Worship at the altar of Cullen voiced characters!
The best way I can explain it is let's say someone made a television show out of spliced footage of T.J. Hooker episodes and lots of commercials. Then they got everyone together to do a brand new original 44 minute super episode where T.J. Hooker and the Priceline negotiator team up and half the cast was William Shatner. That's exactly what FLEET OF DOOM is, except Shatner is Peter Cullen. I know what you're thinking-How can you go wrong when half the cast is Peter Cullen? Plus it's Voltron! How can you go wrong with TWO Voltrons? How is FLEET OF DOOM not the Citizen Kane of combining space lions and spaceships space operas in space? Well the problem is a) the Voltrons are barely even in this at all and b) the other half of the cast is not also Peter Cullen.

Lotor ponders whether his dynotherms are connected and his mega thrusters are indeed "go"


Unfortunately FLEET OF DOOM is not 44 minutes of two Voltrons being doomed by various fleets, like all Voltron cartoons it is instead 43 minutes of humans and aliens coming to grips with their emotional problems and crap like that, plus one minute of Voltrons and fleet dooming. This is why Voltron is not taken seriously. This is why Voltron totally dropped the ball in the genre of cartoons with multicolored combining space robots made up of public transportation vehicles and/or robot zoo animals. Damnit, I don't care if Hagar the witch wishes she was pretty again or Commander Keith wet the bed when he was little, JUST GIVE ME VOLTRONS AND FLEETS WITH LOTS OF DOOM! If they wanted to do drama and add emotional weight to the story they could have given Lion Voltron the space rabies and have vehicle Voltron put him down. Damnit stop trying to be Saturday morning Shakespeare and just give me the roboplastic apocalypse already!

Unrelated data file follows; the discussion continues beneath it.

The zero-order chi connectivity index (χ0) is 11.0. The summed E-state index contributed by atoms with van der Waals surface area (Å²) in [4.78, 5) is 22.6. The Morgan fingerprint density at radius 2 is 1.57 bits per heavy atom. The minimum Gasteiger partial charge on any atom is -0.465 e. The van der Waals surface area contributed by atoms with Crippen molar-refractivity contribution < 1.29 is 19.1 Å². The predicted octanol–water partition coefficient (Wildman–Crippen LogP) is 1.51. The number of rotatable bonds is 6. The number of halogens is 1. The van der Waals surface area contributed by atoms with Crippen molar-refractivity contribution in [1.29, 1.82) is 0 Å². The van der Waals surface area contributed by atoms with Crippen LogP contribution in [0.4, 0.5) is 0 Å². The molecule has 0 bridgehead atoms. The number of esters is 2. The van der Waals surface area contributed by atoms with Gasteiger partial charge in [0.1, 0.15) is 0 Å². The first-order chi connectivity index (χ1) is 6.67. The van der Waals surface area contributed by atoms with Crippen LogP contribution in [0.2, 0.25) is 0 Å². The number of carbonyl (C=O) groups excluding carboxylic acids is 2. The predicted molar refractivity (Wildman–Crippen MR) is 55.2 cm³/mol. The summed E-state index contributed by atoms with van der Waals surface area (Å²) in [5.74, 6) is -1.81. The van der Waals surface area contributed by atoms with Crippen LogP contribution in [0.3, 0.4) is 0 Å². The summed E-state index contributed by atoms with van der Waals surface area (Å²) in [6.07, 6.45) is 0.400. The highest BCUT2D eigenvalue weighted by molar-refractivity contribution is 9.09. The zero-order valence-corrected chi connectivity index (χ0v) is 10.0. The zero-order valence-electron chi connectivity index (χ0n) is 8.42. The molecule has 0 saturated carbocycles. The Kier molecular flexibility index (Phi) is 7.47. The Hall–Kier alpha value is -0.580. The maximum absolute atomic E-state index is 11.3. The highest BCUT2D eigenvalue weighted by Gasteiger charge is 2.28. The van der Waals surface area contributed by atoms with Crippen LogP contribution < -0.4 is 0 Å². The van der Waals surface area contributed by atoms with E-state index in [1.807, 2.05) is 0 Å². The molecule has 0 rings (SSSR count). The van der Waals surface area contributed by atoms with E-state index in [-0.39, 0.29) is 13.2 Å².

As far as DVD extras, FLEET OF DOOM contains the first episodes of lion and vehicle Voltron, plus a two minute 'bloopers' reel. Instead of bloopers it's really a series of short comparisons between finished and unfinished animation sequences. They'll show a brief scene as it originally aired then follow that by the same scene but with some animation elements missing or altered. It's not really bloopers as in "ha ha funny mistakes", it's more like "ha ha boy if you thought the animation sucked now you should see how bad it really was before we fixed it".

What should have happened was the lightning was white, but once it was blue! Hilarious!


The only appeal here is the novelty of having this previously super-rare chapter of Voltron history on a DVD that actually plays in DVD players. Even then it's hard to recommend-the story takes so long with setup that nobody even forms Voltron until over half an hour into the 44 minute feature. They spent most of the time with the lion team's human characters and villains so it feels like a lion force cartoon with a cameo by the vehicle guys and not a true two Voltron movie. Getting the two Voltrons together is an ambitious idea but 44 minutes was not enough to do justice to all the human and alien subplots and still have time for lots of robot lion and spaceship battles. This should have been a 5 part miniseries like GI Joe so the characters could be fully explored while letting the Voltrons see some action in all their forms. For $14.99 it's too much, especially for such poor quality animation. The final climactic battle with both Voltrons looked so poorly animated it was like I was watching someone reading a Voltron comic book or playing a Voltron RPG or just flashing storyboards on the screen. It would have been nice if FLEET OF DOOM were an extra on the Voltron series DVDs. Heck, it would have been nice if it was a cartoon that had some actual animated Voltrons in it!